MaryBud returned to Marquette with her four children, Karol (1938-2015), Mary Beecher (1944), Judith Munroe (1946), and Michael John (1942-2005).

He was married to Elizabeth until her death in 1978 after many years suffering from a chronic illness.

In 1982 he married Francesca Hernández, Elizabeth’s caregiver.

Lautner’s output that year included the Tower Motors Lincoln-Mercury showroom in Glendale and the Sheats «L’Horizon» apartments,

He embarked on a number of major design projects, including Carling Residence, Desert Hot Springs Motel, Gantvoort Residence and Henry’s Restaurant in Glendale.

In the late ’40s and early ’50s

Her work appears regularly in popular and professional publications, including Architectural Record, Arts & Architecture, House & Garden, Ladies’ Home Journal and Los Angeles Times, RIBA, Avery, World Cat, WilsonWeb, Art Index among others.


He created Dahlstrom Residence, Googie’s Coffee House and UPA Studios in Burbank.


He was part of a group exhibition of sixteen California architects at Scripps College in Claremont, California


His work was included in Harris and Bonenberg’s influential A Guide to Contemporary Architecture in Southern California (Watling 1951).


Obtains his architect license. House and Home published the article «Googie Architecture» by Douglas Haskell, including two photographs by Shulman of the Los Angeles restaurant, accompanied by an article on the Foster and Carling houses and the L’Horizon apartments.


He is named Olympic Architect for the 1984 Summer Olympics in Los Angeles.

Architect Duncan Nicholson, who worked in his studio for five years in the early 1990s, wrote, Lautner was an architect’s architect, he did not wear a bow tie or pretend to be something he was not. He always seemed straightforward, although if you were working for him, you better know what you were doing, because you would pay dearly if you didn’t”.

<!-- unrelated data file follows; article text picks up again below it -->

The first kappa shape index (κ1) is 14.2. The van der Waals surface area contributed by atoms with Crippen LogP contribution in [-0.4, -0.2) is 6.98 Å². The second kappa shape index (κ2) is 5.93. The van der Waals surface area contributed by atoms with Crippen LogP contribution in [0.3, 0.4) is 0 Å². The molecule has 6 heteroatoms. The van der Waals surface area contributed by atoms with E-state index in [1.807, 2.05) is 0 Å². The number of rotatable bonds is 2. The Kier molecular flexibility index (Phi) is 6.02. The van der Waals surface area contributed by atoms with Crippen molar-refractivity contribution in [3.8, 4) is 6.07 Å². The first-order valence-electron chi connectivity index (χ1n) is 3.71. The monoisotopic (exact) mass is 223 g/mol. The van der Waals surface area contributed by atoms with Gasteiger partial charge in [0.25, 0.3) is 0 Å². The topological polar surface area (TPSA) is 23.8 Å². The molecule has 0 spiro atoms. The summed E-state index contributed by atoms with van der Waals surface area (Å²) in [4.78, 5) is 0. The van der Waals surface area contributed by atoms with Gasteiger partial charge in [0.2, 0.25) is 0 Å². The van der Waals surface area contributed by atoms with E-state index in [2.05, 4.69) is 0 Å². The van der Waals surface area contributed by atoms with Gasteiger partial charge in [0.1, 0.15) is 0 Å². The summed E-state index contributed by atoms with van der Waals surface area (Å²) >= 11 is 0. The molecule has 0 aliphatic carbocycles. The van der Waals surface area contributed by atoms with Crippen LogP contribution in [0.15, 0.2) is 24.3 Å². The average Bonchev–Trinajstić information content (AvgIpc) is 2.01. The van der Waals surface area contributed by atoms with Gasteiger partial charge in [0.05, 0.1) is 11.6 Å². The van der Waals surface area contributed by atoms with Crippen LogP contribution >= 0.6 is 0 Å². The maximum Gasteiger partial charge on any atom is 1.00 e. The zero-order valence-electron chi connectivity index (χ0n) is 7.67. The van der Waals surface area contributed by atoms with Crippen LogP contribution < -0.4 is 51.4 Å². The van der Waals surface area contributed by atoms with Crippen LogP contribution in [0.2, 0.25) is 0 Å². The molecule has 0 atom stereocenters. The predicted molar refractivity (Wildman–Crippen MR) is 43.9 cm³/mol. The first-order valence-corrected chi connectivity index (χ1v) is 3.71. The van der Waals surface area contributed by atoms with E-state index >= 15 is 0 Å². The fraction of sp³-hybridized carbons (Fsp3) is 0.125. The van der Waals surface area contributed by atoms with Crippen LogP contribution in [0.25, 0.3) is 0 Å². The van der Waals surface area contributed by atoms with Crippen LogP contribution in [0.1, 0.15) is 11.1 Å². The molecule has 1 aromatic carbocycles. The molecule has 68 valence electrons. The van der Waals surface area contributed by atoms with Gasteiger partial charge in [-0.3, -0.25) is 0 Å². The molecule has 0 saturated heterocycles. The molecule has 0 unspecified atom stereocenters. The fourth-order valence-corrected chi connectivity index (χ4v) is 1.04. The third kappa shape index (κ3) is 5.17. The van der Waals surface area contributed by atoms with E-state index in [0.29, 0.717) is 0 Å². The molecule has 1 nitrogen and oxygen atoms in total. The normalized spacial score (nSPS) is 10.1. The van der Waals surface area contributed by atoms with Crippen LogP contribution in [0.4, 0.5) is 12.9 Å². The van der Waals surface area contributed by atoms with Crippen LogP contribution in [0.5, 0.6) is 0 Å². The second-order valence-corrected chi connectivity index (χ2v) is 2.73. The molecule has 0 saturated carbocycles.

Lautner spoke of his clients this way “My clients are all individuals with quite a bit of personality; If not, they would not come”.

Many of those clients were related to the world of entertainment, such as Bob Hope, Anne BaxterWright’s granddaughter – and John Hodiak, others were musicians such as George Carling, Miles Davis and Russ Garcia, or artists such as Helen Sheats, interior designers such as Arthur Elrod, and, above all, engineers and technicians, such as Leonard Malin and Kenneth Reiner, the latter worked in the innovative aerospace industry, and provided solutions to some of its buildings, so that without them they would not have been as they are.


«The Architecture of John Lautner» is published by the Rizzoli publishing house, by Alan Hess and Alan Weintraub.


An exhibition is held in 2008 at the Hammer Museum curated by architect Frank Escher and architectural historian Nicholas Olsberg.

Lautner is not only remembered for the development of the Geogie style, but for the style of the so-called “Atomic Age”, a period from 1940 to 1963 when Western society was immersed in concerns about the Cold War.

Architecture, industrial design, commercial design (including advertising), interior design, and fine art were influenced by themes of atomic science, as well as the Space Age. Atomic Age design became popular and recognizable, with the use of atomic motifs and space age symbols. From that time are the Leonard Malin House, the Paul Sheats House, the Garcia House or the Rainbow House.

John Lautner designed more than 200 architectural projects during his career, but many large building designs were never realized. In the architectural press, his current work has been dominated by his domestic commissions; Although he designed numerous commercial buildings, including Googie’s, Coffee Dan’s and Henry’s restaurants, Beachwood Market, Desert Hot Springs Motel and the Lincoln Mercury Showroom in Glendale, several of these buildings have sadly been demolished.

With exceptions such as the Arango Residence in Acapulco, the Turner House in Aspen, Colorado, the Harpel House #2 in Anchorage, Alaska, the Ernest Lautner House in Pensacola, Florida, almost all of Lautner’s existing buildings are in California, mainly in Los Angeles and surroundings.

Lautner’s final years were marred by declining health and loss of mobility.



AV. Living Architecture. Frank Escher, 12/31/2010. John Lautner 1911-1994